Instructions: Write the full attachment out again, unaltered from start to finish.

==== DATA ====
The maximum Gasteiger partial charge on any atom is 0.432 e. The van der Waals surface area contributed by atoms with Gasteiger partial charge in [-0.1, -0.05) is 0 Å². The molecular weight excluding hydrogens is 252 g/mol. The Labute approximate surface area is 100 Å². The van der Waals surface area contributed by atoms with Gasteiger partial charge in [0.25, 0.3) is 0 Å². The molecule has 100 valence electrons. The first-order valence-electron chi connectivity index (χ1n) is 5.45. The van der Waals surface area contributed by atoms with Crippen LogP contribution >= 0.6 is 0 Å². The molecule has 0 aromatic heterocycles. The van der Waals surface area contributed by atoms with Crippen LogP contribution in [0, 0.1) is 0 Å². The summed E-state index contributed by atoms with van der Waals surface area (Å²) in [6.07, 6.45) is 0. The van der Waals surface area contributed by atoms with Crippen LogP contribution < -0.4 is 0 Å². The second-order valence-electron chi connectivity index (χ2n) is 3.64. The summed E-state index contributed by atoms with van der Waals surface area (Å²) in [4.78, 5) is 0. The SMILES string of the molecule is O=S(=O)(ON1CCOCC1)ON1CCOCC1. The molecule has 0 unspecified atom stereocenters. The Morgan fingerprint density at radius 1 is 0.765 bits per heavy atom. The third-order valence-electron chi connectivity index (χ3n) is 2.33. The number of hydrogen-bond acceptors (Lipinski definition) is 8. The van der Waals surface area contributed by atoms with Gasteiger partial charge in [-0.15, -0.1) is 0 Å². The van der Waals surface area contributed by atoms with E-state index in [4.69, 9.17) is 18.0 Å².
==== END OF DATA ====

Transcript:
The maximum Gasteiger partial charge on any atom is 0.432 e. The van der Waals surface area contributed by atoms with Gasteiger partial charge in [-0.1, -0.05) is 0 Å². The molecular weight excluding hydrogens is 252 g/mol. The Labute approximate surface area is 100 Å². The van der Waals surface area contributed by atoms with Gasteiger partial charge in [0.25, 0.3) is 0 Å². The molecule has 100 valence electrons. The first-order valence-electron chi connectivity index (χ1n) is 5.45. The van der Waals surface area contributed by atoms with Crippen LogP contribution >= 0.6 is 0 Å². The molecule has 0 aromatic heterocycles. The van der Waals surface area contributed by atoms with Crippen LogP contribution in [0, 0.1) is 0 Å². The summed E-state index contributed by atoms with van der Waals surface area (Å²) in [6.07, 6.45) is 0. The van der Waals surface area contributed by atoms with Crippen LogP contribution < -0.4 is 0 Å². The second-order valence-electron chi connectivity index (χ2n) is 3.64. The summed E-state index contributed by atoms with van der Waals surface area (Å²) in [4.78, 5) is 0. The SMILES string of the molecule is O=S(=O)(ON1CCOCC1)ON1CCOCC1. The molecule has 0 unspecified atom stereocenters. The Morgan fingerprint density at radius 1 is 0.765 bits per heavy atom. The third-order valence-electron chi connectivity index (χ3n) is 2.33. The number of hydrogen-bond acceptors (Lipinski definition) is 8. The van der Waals surface area contributed by atoms with Gasteiger partial charge in [-0.15, -0.1) is 0 Å². The van der Waals surface area contributed by atoms with E-state index in [4.69, 9.17) is 18.0 Å².